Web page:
New Mexico, Hardest State to Count, Launches Census Effort
A traditional Good Friday pilgrimage in Chimayo, New Mexico, where isolated rural Hispanic and Native American populations are difficult to count. Morgan Lee/The Associated Press
New Mexico Gov. Michelle Lujan Grisham signed an executive order to create a commission to encourage participation in the 2020 census.
Lujan Grisham, a Democrat, warned that even a 1% undercount would cost the state $780 million in federal funds over 10 years. Almost half the state’s 2.1 million residents live in areas considered hard to count, according to a City University of New York study.
U.S. Census Bureau workers will do the actual counting next year, but states can help locate residents with new addresses, and encourage people who might be reluctant to participate.
About 300 federal programs use census data to distribute more than $800 billion a year, according to a 2018 report by the Institute of Public Policy at George Washington University. Medicaid, food stamps, highway construction money and school lunches all depend on the count.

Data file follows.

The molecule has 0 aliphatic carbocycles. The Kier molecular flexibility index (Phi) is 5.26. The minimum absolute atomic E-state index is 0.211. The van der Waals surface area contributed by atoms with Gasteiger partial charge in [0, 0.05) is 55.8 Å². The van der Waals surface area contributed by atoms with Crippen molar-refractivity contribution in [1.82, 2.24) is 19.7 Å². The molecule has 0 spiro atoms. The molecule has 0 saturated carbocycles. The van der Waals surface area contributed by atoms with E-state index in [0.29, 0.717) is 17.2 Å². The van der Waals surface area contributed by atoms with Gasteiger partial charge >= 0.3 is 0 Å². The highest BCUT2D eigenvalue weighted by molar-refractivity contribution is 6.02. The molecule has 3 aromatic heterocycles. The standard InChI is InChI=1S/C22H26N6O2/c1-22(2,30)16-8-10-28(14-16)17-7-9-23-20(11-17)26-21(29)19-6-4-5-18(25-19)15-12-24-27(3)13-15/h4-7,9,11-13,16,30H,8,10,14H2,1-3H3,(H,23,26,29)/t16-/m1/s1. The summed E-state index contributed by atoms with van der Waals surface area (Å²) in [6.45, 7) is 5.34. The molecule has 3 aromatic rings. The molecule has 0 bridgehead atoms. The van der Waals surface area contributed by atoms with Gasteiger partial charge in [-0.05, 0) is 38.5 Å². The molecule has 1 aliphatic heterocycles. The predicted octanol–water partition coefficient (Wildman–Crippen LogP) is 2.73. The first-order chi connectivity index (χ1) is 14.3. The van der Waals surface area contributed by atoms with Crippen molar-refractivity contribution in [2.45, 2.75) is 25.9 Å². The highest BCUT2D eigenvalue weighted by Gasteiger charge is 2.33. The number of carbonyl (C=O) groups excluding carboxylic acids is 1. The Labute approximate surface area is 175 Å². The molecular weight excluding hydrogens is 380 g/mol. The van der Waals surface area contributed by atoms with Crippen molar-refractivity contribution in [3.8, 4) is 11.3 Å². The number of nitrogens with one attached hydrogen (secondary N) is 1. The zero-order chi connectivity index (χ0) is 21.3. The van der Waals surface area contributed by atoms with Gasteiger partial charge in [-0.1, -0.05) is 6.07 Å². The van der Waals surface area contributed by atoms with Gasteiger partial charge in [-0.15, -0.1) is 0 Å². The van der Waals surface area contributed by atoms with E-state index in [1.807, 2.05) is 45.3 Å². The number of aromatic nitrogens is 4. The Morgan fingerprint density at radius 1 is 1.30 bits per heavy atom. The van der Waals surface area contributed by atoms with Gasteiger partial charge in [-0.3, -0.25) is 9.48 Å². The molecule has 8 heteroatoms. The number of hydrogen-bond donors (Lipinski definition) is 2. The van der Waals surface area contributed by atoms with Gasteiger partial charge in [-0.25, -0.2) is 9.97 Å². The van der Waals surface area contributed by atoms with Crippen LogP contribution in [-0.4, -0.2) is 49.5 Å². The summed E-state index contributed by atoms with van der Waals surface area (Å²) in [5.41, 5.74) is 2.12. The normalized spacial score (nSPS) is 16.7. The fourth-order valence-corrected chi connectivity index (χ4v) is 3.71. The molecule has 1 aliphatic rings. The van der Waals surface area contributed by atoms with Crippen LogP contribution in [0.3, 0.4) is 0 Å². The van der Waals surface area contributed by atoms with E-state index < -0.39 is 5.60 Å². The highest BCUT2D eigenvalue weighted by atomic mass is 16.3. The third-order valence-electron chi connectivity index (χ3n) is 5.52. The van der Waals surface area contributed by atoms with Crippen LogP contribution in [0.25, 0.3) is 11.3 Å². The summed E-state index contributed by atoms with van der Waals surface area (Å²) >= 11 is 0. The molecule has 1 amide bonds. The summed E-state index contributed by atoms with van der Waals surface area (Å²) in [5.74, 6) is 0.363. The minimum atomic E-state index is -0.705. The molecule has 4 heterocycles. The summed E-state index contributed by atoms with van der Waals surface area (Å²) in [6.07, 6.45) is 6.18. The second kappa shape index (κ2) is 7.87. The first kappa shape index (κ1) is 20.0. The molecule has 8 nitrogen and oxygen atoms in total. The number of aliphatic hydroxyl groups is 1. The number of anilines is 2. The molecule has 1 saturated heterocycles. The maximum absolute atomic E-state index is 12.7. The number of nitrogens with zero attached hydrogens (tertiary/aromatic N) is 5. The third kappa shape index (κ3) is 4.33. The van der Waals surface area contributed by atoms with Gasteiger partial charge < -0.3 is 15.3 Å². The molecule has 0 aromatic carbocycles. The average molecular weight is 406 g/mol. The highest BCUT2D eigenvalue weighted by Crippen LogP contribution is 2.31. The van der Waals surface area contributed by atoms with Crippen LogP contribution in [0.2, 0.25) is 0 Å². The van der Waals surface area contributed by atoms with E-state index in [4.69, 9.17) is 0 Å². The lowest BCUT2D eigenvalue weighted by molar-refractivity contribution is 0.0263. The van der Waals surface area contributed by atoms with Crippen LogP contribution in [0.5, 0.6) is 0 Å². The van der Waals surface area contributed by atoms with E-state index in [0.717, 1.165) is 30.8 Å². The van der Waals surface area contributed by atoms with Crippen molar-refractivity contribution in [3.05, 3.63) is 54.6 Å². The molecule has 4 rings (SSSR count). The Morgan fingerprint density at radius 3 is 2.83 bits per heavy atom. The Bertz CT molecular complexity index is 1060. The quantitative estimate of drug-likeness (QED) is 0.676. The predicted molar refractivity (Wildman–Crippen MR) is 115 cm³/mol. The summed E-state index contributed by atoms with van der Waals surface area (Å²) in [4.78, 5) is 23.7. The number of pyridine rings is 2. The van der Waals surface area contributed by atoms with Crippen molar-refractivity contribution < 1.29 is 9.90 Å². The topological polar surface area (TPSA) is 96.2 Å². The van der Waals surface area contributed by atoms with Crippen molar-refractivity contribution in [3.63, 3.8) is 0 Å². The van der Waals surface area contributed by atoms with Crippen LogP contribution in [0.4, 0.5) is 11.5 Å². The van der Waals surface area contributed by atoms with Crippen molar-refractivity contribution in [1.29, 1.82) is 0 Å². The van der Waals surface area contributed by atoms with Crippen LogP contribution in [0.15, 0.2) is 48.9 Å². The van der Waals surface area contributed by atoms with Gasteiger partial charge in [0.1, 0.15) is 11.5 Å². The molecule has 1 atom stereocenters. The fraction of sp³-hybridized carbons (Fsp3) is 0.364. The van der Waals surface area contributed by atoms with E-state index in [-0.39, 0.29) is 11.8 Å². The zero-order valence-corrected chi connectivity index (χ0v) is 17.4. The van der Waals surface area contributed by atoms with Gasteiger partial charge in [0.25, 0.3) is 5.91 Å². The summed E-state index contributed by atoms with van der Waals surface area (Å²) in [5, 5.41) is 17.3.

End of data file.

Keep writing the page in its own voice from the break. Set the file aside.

New Mexico’s 40-member Complete Count Commission will have $3.5 million to encourage participation. As in other states, the commission will mostly be contracting with advocates and other trusted messengers to reach hard-to-count populations like Native Americans and Hispanic residents in rural areas.
Hard-to-count areas in New Mexico include Navajo reservations and shantytowns on the Mexican border known as colonias.
The commission, which includes Secretary of State Maggie Toulouse Oliver, will make quarterly progress reports starting in August.
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